Lateral Recess Definition

Spinal stenosis in the spinal canal including the lateral recess.
Spinal stenosis in the spinal canal including the lateral recess. rob3000

Lateral Recess

Also known as Lee's entrance, the lateral recess is the space within the spinal canal that is located toward the sides. (Lateral is a medical word for "side.")

Because of that, it is also located close to the spinal nerve root and the spinal canal.

Lateral Recess Borders

The lateral recess has 5 borders.  These include the back of the vertebral body, which although it may sound odd, provides the front border of the lateral recess.

 On the sides, a structure called the pedicle is what makes up the border.  The pedicle is a small piece of bone that arises off the back of the vertebral body, and is the first part of the bony ring in back.. (There are two pedicles at the back of each vertebral body - a right one and a left one.)  As this bony piece continues around (making the bony ring,) it becomes the lamina.  

By the way, other pieces of bone emanate off the bony ring in back at the pedicle and at the lamina into other directions.  These are the articular processes and transverse processes near the pedicle and the spinous process at the center of the bony ring - between the two lamina.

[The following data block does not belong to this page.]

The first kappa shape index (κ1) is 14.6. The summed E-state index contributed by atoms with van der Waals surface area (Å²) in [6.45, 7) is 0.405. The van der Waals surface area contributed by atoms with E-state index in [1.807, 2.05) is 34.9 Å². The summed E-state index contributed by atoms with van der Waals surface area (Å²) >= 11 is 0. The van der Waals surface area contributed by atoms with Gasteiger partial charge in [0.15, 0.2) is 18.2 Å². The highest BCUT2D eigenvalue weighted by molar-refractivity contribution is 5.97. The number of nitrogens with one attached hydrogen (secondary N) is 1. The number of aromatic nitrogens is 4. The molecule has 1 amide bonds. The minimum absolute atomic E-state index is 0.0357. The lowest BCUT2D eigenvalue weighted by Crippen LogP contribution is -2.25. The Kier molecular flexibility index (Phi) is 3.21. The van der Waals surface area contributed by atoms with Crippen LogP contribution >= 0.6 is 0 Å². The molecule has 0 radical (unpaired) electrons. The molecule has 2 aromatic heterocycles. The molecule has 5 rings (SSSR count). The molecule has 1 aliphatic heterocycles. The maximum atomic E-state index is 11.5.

One of those articular processes - the superior (superior means above in medicalese) provides part of the back border of the lateral recess.  The other part of the back border is provided the ligamentum flavum.  Of the numerous ligaments attached to the spine, the ligamentum flavum is the one that connects between lamina of the spinal bones.

 Its job is to protect you from disc injury by keeping you from bending forward too much (especially abruptly.)

As I mentioned above, in front, the border of the lateral recess is composed of the back of the vertebral body.  In the interest of being thorough, I'll add the margin of the vertebral endplate and the margin of the intervertebral disc.

Lateral Recess Stenosis

As a part of the spinal canal, the lateral recess may be vulnerable to spinal stenosis. Age-related changes in bones, facet joints (which are constructed of the articular processes mentioned above) and/or ligaments may cause these structures to in some way occupy the lateral recess.  Because of the proximity, these imposing structures may “bump into” the nearby spinal nerve root and/or spinal cord. This likely will cause pronounced pain and symptoms of radiculopathy or myelopathy, depending on if it's the nerve root or the spinal cord that is affected.

For example, as we age, changes in the ligamentum flavum which include thickening, losing strength, losing elasticity may result in a buckling towards the spinal canal. This creates a narrower spinal canal - the hallmark sign of spinal stenosis.  If the buckling impinges on a spinal nerve, it may cause radiculopathy symptoms.


Bartynskia, Walter S. Lina, Luke. Lumbar Root Compression in the Lateral Recess: MR Imaging, Conventional Myelography, and CT Myelography Comparison with Surgical Confirmation. American Journal of Neuroradiology.

Park, J., Lee, J., Park, S., Riew, K. Hypertrophy of ligamentum flavum in lumbar spinal stenosis associated with increased proteinase inhibitor concentration. J Bone Joint Surg Am. Dec 2005.

Rajesh P., Spinal Stenosis. Accessed: Feb 2016.

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